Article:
they often expand the way that the conditions function. In this case, the explanation
  is not erroneous, but instead, serves as a new rational mode of explanation).

  A third type is contingent or categorical prediction. If something is the case, then we
  can predict that the things that rely upon this first condition are modified when that
  category is modified. This form of prediction works better for predicting quality
  differences than actually-different conditions. However, if multiple qualities are
  absent, predictions can be made about the alternatives. If there is no snow, it can be
  predicted that it is not cold, or there is a shortage of water, for instance. If it is not
  cold, one can predict that it is arid or moist. If there is a shortage of water, one can
  predict that it is dry, or there is a high tolerance for water. This can also take the
  form of complex categorization. Attaching variables to a given object means that
  predicting the outcome for the main object affects the outcome of some, if not all, of
  the variables. For example, ‘if we do something extreme, the change might be
  observable. Otherwise, it is an abstract or un-measurable form of extremity. We
  must have some means of observation, or we can usually conclude that the effects
  are not extreme. Or we can adopt an irrational view’.

  A fourth type of prediction is coherent prediction. This is also called synergism or
  epiphany. The simplest form of coherent prediction occurs by the exclusion of all but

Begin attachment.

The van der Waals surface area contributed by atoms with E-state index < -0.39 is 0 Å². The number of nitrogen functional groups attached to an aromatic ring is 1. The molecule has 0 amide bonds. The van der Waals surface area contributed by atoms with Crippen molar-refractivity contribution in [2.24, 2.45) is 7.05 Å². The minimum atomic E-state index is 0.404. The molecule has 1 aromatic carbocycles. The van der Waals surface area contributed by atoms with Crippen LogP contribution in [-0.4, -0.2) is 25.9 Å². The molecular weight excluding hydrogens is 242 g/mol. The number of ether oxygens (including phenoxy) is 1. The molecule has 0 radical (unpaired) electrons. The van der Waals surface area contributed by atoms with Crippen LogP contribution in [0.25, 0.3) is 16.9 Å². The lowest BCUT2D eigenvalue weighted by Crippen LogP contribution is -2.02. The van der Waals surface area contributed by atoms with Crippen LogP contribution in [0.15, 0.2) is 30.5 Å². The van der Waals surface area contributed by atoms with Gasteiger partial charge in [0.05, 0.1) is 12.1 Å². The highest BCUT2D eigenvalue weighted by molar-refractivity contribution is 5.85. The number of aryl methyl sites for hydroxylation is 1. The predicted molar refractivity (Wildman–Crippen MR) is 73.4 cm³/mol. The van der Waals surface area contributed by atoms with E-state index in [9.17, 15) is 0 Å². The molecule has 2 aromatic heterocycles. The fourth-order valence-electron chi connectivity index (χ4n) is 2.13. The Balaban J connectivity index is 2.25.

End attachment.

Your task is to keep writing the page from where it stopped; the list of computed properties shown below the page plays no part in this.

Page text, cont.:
one unlikely option. Hella spent a hot day in the desert, and she was outdoors, and
  walked several miles, time passed and she didn’t expire: she must have brought
  something to drink with her. A more complex form occurs by qualifying what it means
  to make a given combination. People who have complicit sex are always lovers.
  Therefore, if two people have sex, it might be complicit, and they might be lovers. Or,
  something is complicit between two people. If it is sex, they are lovers. This can even
  involve highly complex phenomena. For example: Joe defines himself as an editor,
  but he works as an economist. In some way he is doing economic editing. This is the
  beginning of a genuinely psychic method. Attaching judgments of fully embraced
  variables can be a meaningful way of reaching for epiphanies. For example, what
  ‘definitely IS something’ about a given thing? Then apply that condition to factors
  like responsibility, organization, and predictability. An exception to this is so-called
  ‘black swans’. In that case, one must predict the rationale which makes something a
  black swan. The rule in that case is that things are either unreasonable, reasonable,
  without purpose, or serving a prescribed function.  A method for solving black swans
  involves corroboration or defaulting. This occurs when there is no better explanation
  remaining for a given thing. Well, we know that such-and-such a creature has eyes
  based on the related species, but nothing about the creature looks exactly like eyes.
  The eyes must be these spots on its back. Otherwise its blind. Or, black swans could
  exist, as long as we know that color serves no inherent function.

  Now for more genuine psychic predictions:

  A second genuine form of psychic prediction involves using a posteriori reasoning on
  a 0-dimensional prediction. For example, if we know that some events are arbitrary,